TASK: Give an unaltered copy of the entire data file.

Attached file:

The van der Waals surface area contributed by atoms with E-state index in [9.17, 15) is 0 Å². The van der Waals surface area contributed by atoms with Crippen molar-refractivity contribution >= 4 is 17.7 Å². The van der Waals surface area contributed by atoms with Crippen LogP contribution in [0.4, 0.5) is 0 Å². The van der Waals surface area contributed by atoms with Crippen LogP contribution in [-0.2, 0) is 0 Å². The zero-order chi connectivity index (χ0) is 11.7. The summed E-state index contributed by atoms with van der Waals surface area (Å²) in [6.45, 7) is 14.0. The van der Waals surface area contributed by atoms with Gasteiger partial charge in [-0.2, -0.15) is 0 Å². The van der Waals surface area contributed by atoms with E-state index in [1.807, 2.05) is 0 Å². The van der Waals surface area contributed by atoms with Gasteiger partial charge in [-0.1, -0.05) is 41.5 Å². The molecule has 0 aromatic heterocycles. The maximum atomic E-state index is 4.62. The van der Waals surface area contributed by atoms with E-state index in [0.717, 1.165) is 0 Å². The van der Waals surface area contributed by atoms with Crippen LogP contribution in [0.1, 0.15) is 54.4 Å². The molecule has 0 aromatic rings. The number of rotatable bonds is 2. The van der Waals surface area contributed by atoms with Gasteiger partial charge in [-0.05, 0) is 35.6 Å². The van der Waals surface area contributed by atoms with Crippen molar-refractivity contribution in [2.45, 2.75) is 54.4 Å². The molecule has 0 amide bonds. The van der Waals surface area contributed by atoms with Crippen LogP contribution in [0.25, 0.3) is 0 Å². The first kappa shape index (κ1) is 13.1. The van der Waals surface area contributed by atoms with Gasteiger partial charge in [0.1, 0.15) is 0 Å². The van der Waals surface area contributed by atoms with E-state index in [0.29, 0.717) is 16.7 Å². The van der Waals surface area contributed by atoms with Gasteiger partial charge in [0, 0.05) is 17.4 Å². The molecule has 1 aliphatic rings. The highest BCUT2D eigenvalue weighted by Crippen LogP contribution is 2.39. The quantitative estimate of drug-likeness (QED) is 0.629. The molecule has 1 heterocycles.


The van der Waals surface area contributed by atoms with E-state index in [9.17, 15) is 0 Å². The van der Waals surface area contributed by atoms with Crippen molar-refractivity contribution >= 4 is 17.7 Å². The van der Waals surface area contributed by atoms with Crippen LogP contribution in [0.4, 0.5) is 0 Å². The van der Waals surface area contributed by atoms with Crippen LogP contribution in [-0.2, 0) is 0 Å². The zero-order chi connectivity index (χ0) is 11.7. The summed E-state index contributed by atoms with van der Waals surface area (Å²) in [6.45, 7) is 14.0. The van der Waals surface area contributed by atoms with Gasteiger partial charge in [-0.2, -0.15) is 0 Å². The van der Waals surface area contributed by atoms with E-state index in [1.807, 2.05) is 0 Å². The van der Waals surface area contributed by atoms with Gasteiger partial charge in [-0.1, -0.05) is 41.5 Å². The molecule has 0 aromatic heterocycles. The maximum atomic E-state index is 4.62. The van der Waals surface area contributed by atoms with E-state index in [0.717, 1.165) is 0 Å². The van der Waals surface area contributed by atoms with Crippen LogP contribution in [0.1, 0.15) is 54.4 Å². The molecule has 0 aromatic rings. The number of rotatable bonds is 2. The van der Waals surface area contributed by atoms with Gasteiger partial charge in [-0.05, 0) is 35.6 Å². The van der Waals surface area contributed by atoms with Crippen molar-refractivity contribution in [2.45, 2.75) is 54.4 Å². The molecule has 0 amide bonds. The van der Waals surface area contributed by atoms with Crippen LogP contribution in [0.25, 0.3) is 0 Å². The first kappa shape index (κ1) is 13.1. The van der Waals surface area contributed by atoms with Gasteiger partial charge in [0.1, 0.15) is 0 Å². The van der Waals surface area contributed by atoms with E-state index in [0.29, 0.717) is 16.7 Å². The van der Waals surface area contributed by atoms with Gasteiger partial charge in [0, 0.05) is 17.4 Å². The molecule has 1 aliphatic rings. The highest BCUT2D eigenvalue weighted by Crippen LogP contribution is 2.39. The quantitative estimate of drug-likeness (QED) is 0.629. The molecule has 1 heterocycles.